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Tomato Planting - Guidelines and Tips For Growing Heirloom Tomatoes in the Backyard

Updated on September 25, 2016
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Lady Rain works as a daytime stock trader and writes about crafts and hobbies. She likes travelling and making papercraft models.

Tomatoes are one of the most popular crops to have in every home gardener's backyard. There are so many varieties of tomatoes available that you can never run out of what tomato variety to plant. The only limit will be the space in the backyard.

If you are looking for some great quality tomatoes this summer, go for the best tomato varieties that are not available from the local supermarkets. There are no good reasons as to why anyone would want to grow the same tomato varieties that are available at the markets for only $2 a kilo. Growing tomatoes can be a hobby with an obsession. Most tomato growers want their crops to turn out special and they use their gardening skills at cultivating the best tomato varieties and producing the most abundant fruits. This is what tomato gardening is all about.

A day's harvest of colourful heirloom tomatoes from the garden.
A day's harvest of colourful heirloom tomatoes from the garden. | Source

Heirloom tomatoes

The tomatoes that most tomato gardeners go for are heirloom tomatoes. Heirloom tomatoes are true type tomatoes, which means the seeds of these tomatoes can be saved and then used for planting in the next season. The characteristics of these heirloom tomatoes will remain the same year after year.

Determinate and indeterminate

There are two types of tomato plants: determinate and indeterminate. Determinate varieties (also called bush tomatoes) grow to a height of around 1.5 metres only. They are suitable for containers and their fruits usually ripen all at the same time before the plant dies off.

Indeterminate varieties of tomatoes require staking and support on a trellis or fence. Some can reach great heights of over 3 metres and usually produce fruits until the first frosts arrive. Indeterminate tomatoes must have plenty of support for the plants to climb upwards.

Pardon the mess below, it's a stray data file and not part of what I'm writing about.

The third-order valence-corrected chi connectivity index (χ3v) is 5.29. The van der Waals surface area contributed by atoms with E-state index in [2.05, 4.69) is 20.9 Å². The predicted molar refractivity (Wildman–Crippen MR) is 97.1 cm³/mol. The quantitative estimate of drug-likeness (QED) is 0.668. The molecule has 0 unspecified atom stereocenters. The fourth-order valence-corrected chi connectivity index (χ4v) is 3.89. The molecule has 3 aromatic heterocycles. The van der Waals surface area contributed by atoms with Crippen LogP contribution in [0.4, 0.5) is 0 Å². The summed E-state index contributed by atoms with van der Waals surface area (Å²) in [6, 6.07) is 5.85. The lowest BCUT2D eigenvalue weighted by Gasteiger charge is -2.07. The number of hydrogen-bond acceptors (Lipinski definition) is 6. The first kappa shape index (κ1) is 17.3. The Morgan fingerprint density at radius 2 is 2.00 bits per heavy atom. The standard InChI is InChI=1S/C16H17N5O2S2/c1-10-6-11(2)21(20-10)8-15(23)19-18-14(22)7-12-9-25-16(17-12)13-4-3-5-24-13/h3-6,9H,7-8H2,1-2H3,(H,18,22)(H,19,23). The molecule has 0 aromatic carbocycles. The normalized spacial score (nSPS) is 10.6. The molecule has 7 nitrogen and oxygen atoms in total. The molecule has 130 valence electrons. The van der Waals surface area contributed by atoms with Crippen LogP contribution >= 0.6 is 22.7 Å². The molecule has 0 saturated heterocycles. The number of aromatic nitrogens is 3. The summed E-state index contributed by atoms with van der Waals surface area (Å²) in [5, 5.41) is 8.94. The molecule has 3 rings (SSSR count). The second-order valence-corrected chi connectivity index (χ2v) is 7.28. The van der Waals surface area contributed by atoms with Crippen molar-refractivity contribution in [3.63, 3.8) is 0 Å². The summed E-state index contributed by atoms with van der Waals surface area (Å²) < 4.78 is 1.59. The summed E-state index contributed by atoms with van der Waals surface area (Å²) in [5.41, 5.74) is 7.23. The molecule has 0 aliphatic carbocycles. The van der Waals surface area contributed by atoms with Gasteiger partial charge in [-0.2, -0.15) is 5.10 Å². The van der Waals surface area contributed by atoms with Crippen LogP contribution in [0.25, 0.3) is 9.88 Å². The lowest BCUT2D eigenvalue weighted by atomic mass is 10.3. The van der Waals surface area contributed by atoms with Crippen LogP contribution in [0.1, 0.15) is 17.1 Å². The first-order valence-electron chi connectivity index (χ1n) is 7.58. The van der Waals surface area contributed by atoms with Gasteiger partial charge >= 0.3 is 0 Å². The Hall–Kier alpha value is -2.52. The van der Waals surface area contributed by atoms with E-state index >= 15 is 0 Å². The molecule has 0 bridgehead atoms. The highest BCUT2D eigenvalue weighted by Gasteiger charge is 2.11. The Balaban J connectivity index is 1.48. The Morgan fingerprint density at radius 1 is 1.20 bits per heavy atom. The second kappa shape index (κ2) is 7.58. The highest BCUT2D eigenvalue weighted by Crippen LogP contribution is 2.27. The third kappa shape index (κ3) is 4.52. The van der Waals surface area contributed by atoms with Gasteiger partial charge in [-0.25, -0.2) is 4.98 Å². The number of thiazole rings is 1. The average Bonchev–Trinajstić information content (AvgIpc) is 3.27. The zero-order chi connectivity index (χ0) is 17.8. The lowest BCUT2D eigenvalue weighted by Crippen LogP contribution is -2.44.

How to prepare the garden

A few weeks before planting out the tomato plants in the garden, you will need to prepare the tomato plot ready for planting. Choose the spot where you want to grow your tomato plants. The site needs to be able to get full sun during the day because tomatoes need plenty of sun for the fruits to ripen. Remove the weeds and loosen the soil by cultivating the plot with a spade.

Tomatoes like warm soil. If the temperature in your area has been cold all winter, the soil will take a while to warm up. If necessary, cover the area with black plastic sheets to speed up the warming process. Leave the plot covered for about two weeks.

Nutrients for the soil

Tomato plants require plenty of nitrogen, phosphorus and potassium to grow well. Add good organic fertilisers with sources of these nutrients and mix them in thoroughly with the soil. Next, add organic matter like compost to the soil because it improves the structure of the soil. Work the compost with the top few inches of the soil. The soil should look dark that means it is rich in organic matter. The plot is now ready for planting.

Growing from seeds

Many people prefer to buy young tomato plants from the nurseries because most of the plants are ready to flower and produce fruits. These tomato plants are ready for planting directly in the tomato plot. However, most heirloom tomatoes growers have their own supply of tomato seeds, which they collected from the previous harvests. Tomato seeds are also available from nurseries, seed suppliers and online.

If you are growing tomatoes from seeds, this is what you should do. Germinate the tomato seeds in punnets of seed raising mix. Keep the soil moist and do not allow it to dry out. Not all seeds will germinate; it also depends on how fresh the tomato seeds are. The fresher they are, the faster they will germinate. Most seeds germinate within two weeks of sowing.

Transplanting stage

When the seedlings are in the four leaves stage, prick them out into individual pots. Transplanting helps the plants to develop better root systems and they do not have to compete for nutrients with other seedlings. Let the seedlings have full sunlight to promote growth.

Tomato plants are growing

A tomato bloom
A tomato bloom | Source

Ready for the garden

When the last frost has gone and the seedlings are strong enough, they can be planted out in the garden. Always keep the soil moist but not soggy. Mulch the soil to prevent the soil from drying up on hot days. Provide support for the tomato plants to climb. Wire cages or stakes can provide support for the plants. Feed the tomato plants with soluble fertiliser every two weeks especially when they start to flower and bear fruits.

When to harvest

If you have planted heirloom tomatoes of different colours in the backyard, you will start to notice an exciting display of colours when the tomatoes start to ripen. When the tomatoes start to change colour, they can be left to ripen on the plant or they can be picked and allow to ripen indoors at room temperature. When the red tomatoes have turned all red, they are ready to be eaten. The same goes for the black, orange, purple, pink, yellow and white tomatoes.

All in a day's work!

Heirloom tomatoes of different colours, shapes and sizes. A few days' harvest is at least two weeks' supply for the family.
Heirloom tomatoes of different colours, shapes and sizes. A few days' harvest is at least two weeks' supply for the family. | Source

A huge and juicy heirloom tomato!

How To Grow Huge Tomatoes
How To Grow Huge Tomatoes | Source

© 2011 lady rain


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